The reduction in debt is not associated with a change of ownership per se, but only when the ownership is transferred to foreign investors. As such, an acquisition by domestic investors offers no significant reduction in debt. Thus, foreign ownership not only yields higher profitability and productivity for the target firms, but can further act as a deterrent against debt over-exposure, leading as such to more financially healthy target firms.
Acknowledging the important role of banks in Italy and Spain (which makes domestically-owned firms particularly vulnerable to macro-economic shocks and changes in bank credit), our findings come to validate Desai et al. who argue that parent companies would be inclined to reduce external influences on their affiliates when faced with highly regulated and uncertain institutions. Nevertheless, we find that the reduction in the short-term leverage is much larger in total. This might be further explained by the predominance of small-sized companies within the two examined countries, which use significantly more short-term debt to finance their operations. Therefore, it could be expected that foreign acquirers – out of prudency – will reduce the target’s short-term over-exposure, minimizing as such the associated default risks and their overall external control.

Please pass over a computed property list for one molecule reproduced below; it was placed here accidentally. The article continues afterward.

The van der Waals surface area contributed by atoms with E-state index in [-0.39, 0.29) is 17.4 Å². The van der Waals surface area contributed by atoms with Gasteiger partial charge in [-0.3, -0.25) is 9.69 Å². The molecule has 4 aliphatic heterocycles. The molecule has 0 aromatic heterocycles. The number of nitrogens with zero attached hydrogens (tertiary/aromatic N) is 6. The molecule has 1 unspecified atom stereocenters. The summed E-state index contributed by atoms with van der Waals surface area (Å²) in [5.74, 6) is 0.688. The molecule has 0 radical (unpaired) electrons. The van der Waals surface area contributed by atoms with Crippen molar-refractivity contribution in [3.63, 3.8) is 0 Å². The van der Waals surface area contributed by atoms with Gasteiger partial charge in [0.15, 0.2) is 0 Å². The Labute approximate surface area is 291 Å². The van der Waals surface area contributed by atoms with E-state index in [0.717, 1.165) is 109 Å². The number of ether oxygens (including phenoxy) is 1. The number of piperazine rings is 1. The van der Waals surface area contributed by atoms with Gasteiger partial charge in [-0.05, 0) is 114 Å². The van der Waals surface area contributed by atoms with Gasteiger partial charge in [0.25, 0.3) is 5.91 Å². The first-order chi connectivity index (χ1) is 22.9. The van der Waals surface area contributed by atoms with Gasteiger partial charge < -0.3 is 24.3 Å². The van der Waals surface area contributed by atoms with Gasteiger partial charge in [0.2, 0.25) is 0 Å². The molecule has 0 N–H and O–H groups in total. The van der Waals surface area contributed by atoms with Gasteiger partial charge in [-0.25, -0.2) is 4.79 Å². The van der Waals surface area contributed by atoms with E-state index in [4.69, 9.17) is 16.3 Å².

The above findings have important policy implications that may contradict the old conservative European agendas in encouraging the emergence of ‘national champions’. It is clearly showcased here that foreign acquisitions can benefit significantly acquired domestic firms, offering consequently important overall contributions to the domestic economy in which they operate. Taxation and financial benefits, but also spillover effects, sharing new competencies, resources and developing stronger networking alliances with the domestic market are only some of the associated benefits.
Our research suggests that foreign investment opportunities should be welcomed and supported by national governments, especially in less-efficient bank-based economies. Implementing policies aimed at attracting foreign investment can also be particularly beneficial for countries like Italy and Spain, which are characterized by underdeveloped private equity markets and an overwhelming large share of small-sized companies, and thus an overreliance on bank credit and restricted financing availability for domestic firms.